The pitch does not end until the Q&A sings.
MOST PITCHES INCLUDE an opportunity for the audience to ask questions. If that is not made explicit, ensure your pitch is short enough to include time for questions. For example, if you have a thirty-minute appointment with an investor, plan on pitching for only fifteen to twenty minutes. If you have an hour appointment, plan on pitching for no more than twenty to twenty-five minutes, leaving most of the time for questions.
The pitch is not over on the last slide, but rather after the Q&A.
This “Q&A” portion of the meetings is just as important as the prepared slides, and you should practice answering questions just as much as you practice the structured pitch.
Practice your Q&A.
Have someone on your team write down every question asked in a Q&A session, and write down as much of your answers as possible. For the most important questions, create slides with those answers, and put those slides in the “appendix” of your slide show, after the “Thank You” slide (see the next chapter).
Write down every question asked.
You have (likely) been thinking about the problem and solution for months longer than anyone in the audience. Try putting yourself in the shoes of the audience. As best you can, think back to when you knew far less about your target market. What questions did you have before deciding to enter that market? Have you answered those questions in your presentation?
Ensure the presentation answers the obvious questions.
Every plan has risks. There is the risk that your solution won’t truly solve the problem. There are risks that customers won’t find value in your solution. There are risks… upon risks… upon risks that all lead to failure.
Make sure to address the risks of your plan.
What could go wrong in your plan? What stated or unstated assumptions might be wrong? How might your competitors adapt to your launch and eliminate your window of opportunity?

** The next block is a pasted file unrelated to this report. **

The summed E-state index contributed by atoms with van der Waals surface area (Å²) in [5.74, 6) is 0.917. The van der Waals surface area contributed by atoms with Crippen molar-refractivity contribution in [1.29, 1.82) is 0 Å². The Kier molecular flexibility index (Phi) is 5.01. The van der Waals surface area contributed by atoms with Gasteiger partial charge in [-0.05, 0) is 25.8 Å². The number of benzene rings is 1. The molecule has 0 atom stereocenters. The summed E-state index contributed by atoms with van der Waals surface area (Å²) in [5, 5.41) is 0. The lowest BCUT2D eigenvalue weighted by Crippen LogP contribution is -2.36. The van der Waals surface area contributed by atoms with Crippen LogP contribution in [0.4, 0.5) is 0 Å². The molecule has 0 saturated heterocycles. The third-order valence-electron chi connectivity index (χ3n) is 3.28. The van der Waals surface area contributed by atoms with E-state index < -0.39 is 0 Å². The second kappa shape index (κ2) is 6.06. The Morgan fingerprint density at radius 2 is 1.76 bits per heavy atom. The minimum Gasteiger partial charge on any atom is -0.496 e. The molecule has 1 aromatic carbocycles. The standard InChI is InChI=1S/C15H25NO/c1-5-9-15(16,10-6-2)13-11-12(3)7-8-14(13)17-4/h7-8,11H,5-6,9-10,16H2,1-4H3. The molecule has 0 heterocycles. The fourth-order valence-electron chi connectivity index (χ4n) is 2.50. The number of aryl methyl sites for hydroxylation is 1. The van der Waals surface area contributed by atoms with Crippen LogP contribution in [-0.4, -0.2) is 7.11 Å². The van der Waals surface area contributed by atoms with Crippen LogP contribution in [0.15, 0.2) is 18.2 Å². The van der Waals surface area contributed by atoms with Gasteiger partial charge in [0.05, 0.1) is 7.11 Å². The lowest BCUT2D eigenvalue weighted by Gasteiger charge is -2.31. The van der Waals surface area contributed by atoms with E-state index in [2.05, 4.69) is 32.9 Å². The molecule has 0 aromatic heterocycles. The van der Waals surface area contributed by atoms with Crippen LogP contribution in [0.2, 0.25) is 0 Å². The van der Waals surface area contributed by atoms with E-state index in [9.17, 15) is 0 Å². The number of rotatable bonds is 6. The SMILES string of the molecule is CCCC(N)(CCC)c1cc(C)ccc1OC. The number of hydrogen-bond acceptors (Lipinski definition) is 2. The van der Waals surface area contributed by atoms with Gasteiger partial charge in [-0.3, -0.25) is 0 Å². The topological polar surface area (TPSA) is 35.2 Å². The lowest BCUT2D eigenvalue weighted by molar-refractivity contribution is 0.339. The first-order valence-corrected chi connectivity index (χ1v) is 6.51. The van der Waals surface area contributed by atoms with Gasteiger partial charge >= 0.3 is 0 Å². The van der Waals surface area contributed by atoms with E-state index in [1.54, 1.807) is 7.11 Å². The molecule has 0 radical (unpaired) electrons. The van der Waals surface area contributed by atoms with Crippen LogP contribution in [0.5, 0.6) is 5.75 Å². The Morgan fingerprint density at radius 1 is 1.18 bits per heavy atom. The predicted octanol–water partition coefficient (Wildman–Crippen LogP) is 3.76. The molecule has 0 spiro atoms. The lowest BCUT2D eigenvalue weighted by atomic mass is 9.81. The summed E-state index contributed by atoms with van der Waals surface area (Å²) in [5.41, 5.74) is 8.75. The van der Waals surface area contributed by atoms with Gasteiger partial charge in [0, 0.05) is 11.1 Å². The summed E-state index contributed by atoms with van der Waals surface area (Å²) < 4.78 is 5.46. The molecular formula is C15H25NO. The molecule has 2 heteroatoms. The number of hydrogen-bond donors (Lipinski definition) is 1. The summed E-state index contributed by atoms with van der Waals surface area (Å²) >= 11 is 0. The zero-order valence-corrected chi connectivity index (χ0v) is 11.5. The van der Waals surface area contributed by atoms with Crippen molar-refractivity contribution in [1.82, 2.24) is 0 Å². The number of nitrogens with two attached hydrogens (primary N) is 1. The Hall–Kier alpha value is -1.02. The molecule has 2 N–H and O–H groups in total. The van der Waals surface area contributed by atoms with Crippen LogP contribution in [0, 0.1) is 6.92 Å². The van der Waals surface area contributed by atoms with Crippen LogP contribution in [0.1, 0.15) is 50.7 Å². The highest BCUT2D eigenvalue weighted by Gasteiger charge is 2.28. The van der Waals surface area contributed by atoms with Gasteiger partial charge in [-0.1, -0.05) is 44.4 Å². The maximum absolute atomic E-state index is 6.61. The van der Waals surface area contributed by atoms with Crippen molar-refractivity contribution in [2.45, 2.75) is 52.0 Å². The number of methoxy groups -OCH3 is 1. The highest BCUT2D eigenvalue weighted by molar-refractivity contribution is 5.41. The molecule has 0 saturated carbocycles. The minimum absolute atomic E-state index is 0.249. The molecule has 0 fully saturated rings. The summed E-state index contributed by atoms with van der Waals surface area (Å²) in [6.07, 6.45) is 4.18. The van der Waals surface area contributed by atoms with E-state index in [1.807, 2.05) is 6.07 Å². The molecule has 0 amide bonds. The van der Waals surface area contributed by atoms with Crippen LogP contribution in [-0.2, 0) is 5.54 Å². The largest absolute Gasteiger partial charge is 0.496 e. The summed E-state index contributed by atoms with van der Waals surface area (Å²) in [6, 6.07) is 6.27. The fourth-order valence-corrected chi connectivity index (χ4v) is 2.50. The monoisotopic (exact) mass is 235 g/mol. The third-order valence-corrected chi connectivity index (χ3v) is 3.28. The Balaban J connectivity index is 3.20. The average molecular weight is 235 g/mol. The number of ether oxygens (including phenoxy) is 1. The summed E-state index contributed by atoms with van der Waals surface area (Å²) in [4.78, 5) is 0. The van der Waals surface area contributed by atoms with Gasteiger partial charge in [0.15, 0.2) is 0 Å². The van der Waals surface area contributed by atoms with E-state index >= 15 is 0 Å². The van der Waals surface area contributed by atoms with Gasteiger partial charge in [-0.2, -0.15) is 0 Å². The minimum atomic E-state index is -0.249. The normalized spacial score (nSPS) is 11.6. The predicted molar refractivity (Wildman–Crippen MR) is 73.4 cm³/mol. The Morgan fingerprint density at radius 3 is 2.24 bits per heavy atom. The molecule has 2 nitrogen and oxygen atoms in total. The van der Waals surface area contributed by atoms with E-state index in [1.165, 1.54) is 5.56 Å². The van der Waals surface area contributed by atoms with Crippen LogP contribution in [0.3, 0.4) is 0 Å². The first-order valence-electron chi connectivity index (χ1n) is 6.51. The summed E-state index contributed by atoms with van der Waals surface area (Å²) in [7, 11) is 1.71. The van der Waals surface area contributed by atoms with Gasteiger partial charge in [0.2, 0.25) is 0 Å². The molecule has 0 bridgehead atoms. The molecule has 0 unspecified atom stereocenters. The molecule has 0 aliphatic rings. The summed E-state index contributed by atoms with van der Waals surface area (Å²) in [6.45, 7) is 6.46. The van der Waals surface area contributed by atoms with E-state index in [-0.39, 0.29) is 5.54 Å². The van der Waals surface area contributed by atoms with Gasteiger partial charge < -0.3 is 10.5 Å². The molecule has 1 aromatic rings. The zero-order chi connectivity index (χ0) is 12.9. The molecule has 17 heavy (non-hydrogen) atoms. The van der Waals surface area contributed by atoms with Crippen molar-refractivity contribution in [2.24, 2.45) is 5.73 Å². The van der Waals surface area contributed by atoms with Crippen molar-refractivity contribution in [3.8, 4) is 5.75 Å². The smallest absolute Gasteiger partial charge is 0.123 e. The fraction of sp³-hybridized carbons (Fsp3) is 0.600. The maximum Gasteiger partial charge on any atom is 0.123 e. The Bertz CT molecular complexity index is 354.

If your presentation is limited to a short amount of time (e.g., five or ten minutes), and if you know there will be Q&A after your allotted time, consider moving some of the details from the presentation into the Q&A period. This can be accomplished by telling the audience that more detail is available, or, more subtlety, by simply leaving out an otherwise important part of the presentation, such as discussion of the competition. Do not leave out the problem or solution or ask, but when pressed for time, details on the competition, financials, and team can be trimmed or even skipped.
If pressed for time, skip or shrink a section, and provide that information in the allotted Q&A.
To be clear, I am not advocating that any of the topics be skipped completely, but instead, if you know there will be Q&A, save some slides for that portion of the pitch.
The “Top” of Your Knowledge
When answering questions, answer to the “top” of your knowledge. That is, go ahead and use whatever knowledge you have to answer the question, but do not go above and beyond your own knowledge. Do not guess. Do not make up an answer. And certainly do not lie.
By keeping to the top of your knowledge, you minimize the risk of anyone in the room knowing the right answer and calling you out for stretching the truth.
By answering every question confidently, using facts, experiences, and anecdotes, you will come across as more of a credible expert. Remember, you are the world-renowned expert on your own plans. The audience begins with that expectation and will give you the benefit of the doubt on your facts until you say or do something to lose that credibility.